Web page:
Tuesday, April 2, 2013

The Big Bay Window

My house is the same house my mom grew up in. She says she never really liked the house or felt that "home sweet home" attachment, with its cramped rooms and dark hallways. Out of everything, she most fondly remembers the kitchen pantry, stocked with Goldfish and French's fried onion bits and whatever else satisfied her salty cravings.

She moved away, but thirty years later she is back in that house, with her own family. The dining room is now just an extension of the living room. The wall between the TV room and kitchen has been knocked down, and the TV room now holds the kitchen table and a couch for company, so they can sit and chat while we try to casually carry on a conversation while waiting for the ham we put in the oven an hour too late.

I'm not sure if I feel any strong attachment to my house. It's hard to know because I've never really been away. But I know that when I leave, one thing I will remember is the big window in what used to be the TV room: the big bay window.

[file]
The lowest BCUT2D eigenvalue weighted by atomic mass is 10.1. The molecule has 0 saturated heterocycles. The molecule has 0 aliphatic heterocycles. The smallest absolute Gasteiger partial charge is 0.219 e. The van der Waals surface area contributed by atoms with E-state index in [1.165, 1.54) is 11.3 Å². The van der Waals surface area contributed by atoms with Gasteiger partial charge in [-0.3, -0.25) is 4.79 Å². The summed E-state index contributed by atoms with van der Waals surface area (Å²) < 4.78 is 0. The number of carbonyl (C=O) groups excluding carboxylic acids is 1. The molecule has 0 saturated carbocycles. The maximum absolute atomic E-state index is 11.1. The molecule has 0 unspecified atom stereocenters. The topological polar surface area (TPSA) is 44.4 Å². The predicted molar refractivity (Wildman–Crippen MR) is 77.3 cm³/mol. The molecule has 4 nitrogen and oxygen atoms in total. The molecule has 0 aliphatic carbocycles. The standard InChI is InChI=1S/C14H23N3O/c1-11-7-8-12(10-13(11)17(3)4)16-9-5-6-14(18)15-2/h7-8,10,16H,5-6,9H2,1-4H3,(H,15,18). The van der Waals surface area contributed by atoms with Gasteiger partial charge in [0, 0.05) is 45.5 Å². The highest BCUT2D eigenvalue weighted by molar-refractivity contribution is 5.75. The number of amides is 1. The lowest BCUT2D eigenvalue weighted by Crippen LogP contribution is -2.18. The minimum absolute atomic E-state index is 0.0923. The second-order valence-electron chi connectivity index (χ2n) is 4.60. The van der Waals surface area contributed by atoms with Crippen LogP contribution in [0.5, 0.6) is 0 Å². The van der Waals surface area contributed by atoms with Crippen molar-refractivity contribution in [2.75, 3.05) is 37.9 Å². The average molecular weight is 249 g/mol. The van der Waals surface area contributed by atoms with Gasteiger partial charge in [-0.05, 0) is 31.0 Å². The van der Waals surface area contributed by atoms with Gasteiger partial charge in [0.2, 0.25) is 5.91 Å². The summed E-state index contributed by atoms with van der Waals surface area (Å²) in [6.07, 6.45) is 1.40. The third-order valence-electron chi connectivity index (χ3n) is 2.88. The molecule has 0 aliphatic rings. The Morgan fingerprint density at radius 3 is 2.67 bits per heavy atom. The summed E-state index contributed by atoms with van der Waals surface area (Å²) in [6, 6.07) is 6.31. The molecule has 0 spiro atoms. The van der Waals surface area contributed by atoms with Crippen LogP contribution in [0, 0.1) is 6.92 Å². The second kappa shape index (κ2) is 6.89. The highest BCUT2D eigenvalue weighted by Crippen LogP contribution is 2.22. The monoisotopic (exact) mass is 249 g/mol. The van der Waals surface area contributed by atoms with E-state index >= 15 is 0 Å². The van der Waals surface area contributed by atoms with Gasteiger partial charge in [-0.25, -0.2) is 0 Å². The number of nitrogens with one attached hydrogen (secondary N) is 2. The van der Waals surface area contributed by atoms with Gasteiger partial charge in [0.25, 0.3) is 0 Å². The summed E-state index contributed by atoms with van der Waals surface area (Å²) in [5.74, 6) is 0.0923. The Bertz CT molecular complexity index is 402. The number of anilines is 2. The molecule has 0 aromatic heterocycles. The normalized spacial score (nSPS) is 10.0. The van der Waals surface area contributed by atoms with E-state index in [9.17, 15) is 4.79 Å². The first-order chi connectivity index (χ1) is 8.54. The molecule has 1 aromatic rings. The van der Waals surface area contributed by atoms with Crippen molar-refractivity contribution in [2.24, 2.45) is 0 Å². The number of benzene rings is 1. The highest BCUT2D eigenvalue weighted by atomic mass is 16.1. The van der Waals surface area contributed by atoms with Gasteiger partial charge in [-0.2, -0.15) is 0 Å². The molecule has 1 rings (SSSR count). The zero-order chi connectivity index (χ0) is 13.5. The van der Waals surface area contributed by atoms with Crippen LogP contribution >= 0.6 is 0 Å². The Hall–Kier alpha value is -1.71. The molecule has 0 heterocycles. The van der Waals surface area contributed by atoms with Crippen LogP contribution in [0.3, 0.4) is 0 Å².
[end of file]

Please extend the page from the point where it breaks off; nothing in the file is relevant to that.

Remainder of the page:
I will remember the years Mom decorated that window with phrases wishing passerby the joys of the current season, properly accented with flowers or snowflakes or falling leaves. I will remember the giant ceramic Jack-O-Lantern that smiled at trick-or-treaters from the windowsill. I will remember all the singing snowmen from Hallmark that took the Jack-O-Lantern's place during the Christmas season.

Why will I remember all this? Because the big bay window looks into the kitchen, and it is the first thing I see upon returning home. There is nothing more comforting than when I pull into the driveway to see the kitchen lit up, Mom or someone else standing over the stove. I love to see my dog's perked ears as she stands on the couch, deciding whether or not she needs to warn the house of intruders.

When I come home from college in a few years I will pull into the driveway and see the big bay window, and I will know I am home. Inside a loaf of bread will be in the oven and my dog will greet me with happy barks. At least that is how I will remember it.

What do you remember most–or think you will most remember–about your childhood house?

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